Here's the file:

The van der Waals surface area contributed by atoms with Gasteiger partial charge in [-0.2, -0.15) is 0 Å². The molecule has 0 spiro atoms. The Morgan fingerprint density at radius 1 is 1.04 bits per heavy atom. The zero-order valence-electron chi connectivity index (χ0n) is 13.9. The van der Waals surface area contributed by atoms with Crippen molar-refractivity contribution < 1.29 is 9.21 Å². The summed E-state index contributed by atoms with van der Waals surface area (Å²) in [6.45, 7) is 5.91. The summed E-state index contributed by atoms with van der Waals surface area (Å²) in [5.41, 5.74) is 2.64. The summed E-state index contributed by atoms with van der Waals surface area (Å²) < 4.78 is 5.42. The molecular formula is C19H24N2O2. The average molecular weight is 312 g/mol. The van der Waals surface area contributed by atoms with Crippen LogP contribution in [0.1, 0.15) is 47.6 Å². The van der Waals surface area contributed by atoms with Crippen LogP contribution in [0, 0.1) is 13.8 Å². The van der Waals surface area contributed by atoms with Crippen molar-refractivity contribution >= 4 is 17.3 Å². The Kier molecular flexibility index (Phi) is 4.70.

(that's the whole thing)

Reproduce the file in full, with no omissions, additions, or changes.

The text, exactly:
The van der Waals surface area contributed by atoms with Gasteiger partial charge in [-0.2, -0.15) is 0 Å². The molecule has 0 spiro atoms. The Morgan fingerprint density at radius 1 is 1.04 bits per heavy atom. The zero-order valence-electron chi connectivity index (χ0n) is 13.9. The van der Waals surface area contributed by atoms with Crippen molar-refractivity contribution < 1.29 is 9.21 Å². The summed E-state index contributed by atoms with van der Waals surface area (Å²) in [6.45, 7) is 5.91. The summed E-state index contributed by atoms with van der Waals surface area (Å²) in [5.41, 5.74) is 2.64. The summed E-state index contributed by atoms with van der Waals surface area (Å²) < 4.78 is 5.42. The molecular formula is C19H24N2O2. The average molecular weight is 312 g/mol. The van der Waals surface area contributed by atoms with Crippen LogP contribution in [0.1, 0.15) is 47.6 Å². The van der Waals surface area contributed by atoms with Crippen LogP contribution in [0, 0.1) is 13.8 Å². The van der Waals surface area contributed by atoms with Crippen molar-refractivity contribution >= 4 is 17.3 Å². The Kier molecular flexibility index (Phi) is 4.70.